Never accept prescription medication that is not prescribed by your doctor.
When visiting the doctor, provide a complete medical history and a description of the reason for the visit to ensure that the doctor understands the complaint and can prescribe appropriate medication.
Keep your doctor informed about all medications you are taking, including over-the-counter medications.
Take your medication(s) as prescribed. Follow the directions for use carefully.
Read the information your pharmacist provides before starting to take medications to learn about the effects that the drug could have, especially during the first few days when your body is adapting to the medication.
Ask your doctor or pharmacist about your medication, especially if you are unsure about its effects and to be aware of potential interactions with other drugs.
Do not increase or decrease doses or abruptly stop taking a drug without first consulting a health care provider. Never use another person's prescription.
Assessing Prescription Drug Use Problems - Four Simple Questions
Have you ever felt the need to Cut down on your use of prescription drugs?
Have you ever felt Annoyed by remarks your friends or loved ones made about your use of prescription drugs?
Have you ever felt Guilty or remorseful about your use of prescription drugs?
Have you Ever used prescription drugs as a way to "get going" or to "calm down?"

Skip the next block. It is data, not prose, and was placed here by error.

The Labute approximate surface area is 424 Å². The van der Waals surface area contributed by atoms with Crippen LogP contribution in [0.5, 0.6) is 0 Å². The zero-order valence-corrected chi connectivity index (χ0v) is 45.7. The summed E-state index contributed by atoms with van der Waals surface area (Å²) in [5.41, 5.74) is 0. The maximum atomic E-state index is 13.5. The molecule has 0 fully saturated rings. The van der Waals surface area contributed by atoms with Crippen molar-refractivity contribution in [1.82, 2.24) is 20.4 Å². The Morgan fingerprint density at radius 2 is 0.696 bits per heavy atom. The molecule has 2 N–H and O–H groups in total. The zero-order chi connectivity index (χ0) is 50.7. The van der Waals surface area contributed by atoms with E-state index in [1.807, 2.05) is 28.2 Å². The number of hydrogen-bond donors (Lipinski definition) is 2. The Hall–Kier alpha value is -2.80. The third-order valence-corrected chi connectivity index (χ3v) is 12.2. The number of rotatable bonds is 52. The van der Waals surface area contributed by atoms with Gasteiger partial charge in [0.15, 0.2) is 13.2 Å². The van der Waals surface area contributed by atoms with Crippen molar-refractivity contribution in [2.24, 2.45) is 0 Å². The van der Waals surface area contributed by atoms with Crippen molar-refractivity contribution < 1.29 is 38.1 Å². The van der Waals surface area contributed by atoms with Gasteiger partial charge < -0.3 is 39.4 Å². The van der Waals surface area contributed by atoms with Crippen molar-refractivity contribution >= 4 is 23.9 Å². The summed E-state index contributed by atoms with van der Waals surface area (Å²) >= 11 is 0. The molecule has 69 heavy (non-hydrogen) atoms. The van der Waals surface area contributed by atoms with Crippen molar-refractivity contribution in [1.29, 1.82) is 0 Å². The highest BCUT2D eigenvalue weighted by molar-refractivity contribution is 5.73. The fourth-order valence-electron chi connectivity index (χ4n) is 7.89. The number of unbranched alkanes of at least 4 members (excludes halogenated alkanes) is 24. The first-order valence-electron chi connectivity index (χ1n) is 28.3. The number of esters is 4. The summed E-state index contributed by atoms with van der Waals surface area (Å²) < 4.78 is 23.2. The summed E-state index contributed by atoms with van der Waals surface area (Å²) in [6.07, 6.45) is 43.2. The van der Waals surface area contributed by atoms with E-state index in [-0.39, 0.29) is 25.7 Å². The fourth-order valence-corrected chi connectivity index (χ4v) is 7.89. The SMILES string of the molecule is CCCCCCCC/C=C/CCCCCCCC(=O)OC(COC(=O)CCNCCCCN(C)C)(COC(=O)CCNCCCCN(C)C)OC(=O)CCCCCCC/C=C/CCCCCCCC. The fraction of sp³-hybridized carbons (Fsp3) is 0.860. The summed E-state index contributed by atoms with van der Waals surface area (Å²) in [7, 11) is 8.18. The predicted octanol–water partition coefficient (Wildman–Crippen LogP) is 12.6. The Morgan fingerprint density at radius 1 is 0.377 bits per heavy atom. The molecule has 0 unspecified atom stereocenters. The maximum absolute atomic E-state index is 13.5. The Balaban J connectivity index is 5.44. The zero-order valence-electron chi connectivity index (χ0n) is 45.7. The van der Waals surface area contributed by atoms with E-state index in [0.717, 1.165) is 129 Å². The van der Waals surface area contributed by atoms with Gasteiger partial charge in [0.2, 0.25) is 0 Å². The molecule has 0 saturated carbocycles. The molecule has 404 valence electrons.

Two or more affirmative answers may indicate probable drug addiction. Any single affirmative answer deserves further evaluation. Please discuss the results with your doctor or other health care professional.
Adapted from Ewing, J.A. "Detecting Alcoholism: The CAGE Questionnaire." Journal of the American Medical Association 252 (14):1905-1907, 1984.
Older patients are more likely to be prescribed long-term and multiple prescriptions, which could lead to unintentional misuse.
Youth who use other drugs are more likely to abuse prescription medications.
Young teens are statistically more likely to abuse only prescription drugs.
Studies suggest that women are more likely than men to be prescribed an abusable prescription drug, particularly narcotics and antianxiety drugs. Research has shown that women are at increased risk for nonmedical use of narcotic drugs.
Substance abuse and addiction cost billions in health care dollars each year. To that, add the costs of lost productivity, law enforcement, criminal case processing, incarceration, countless ruined lives, and premature death.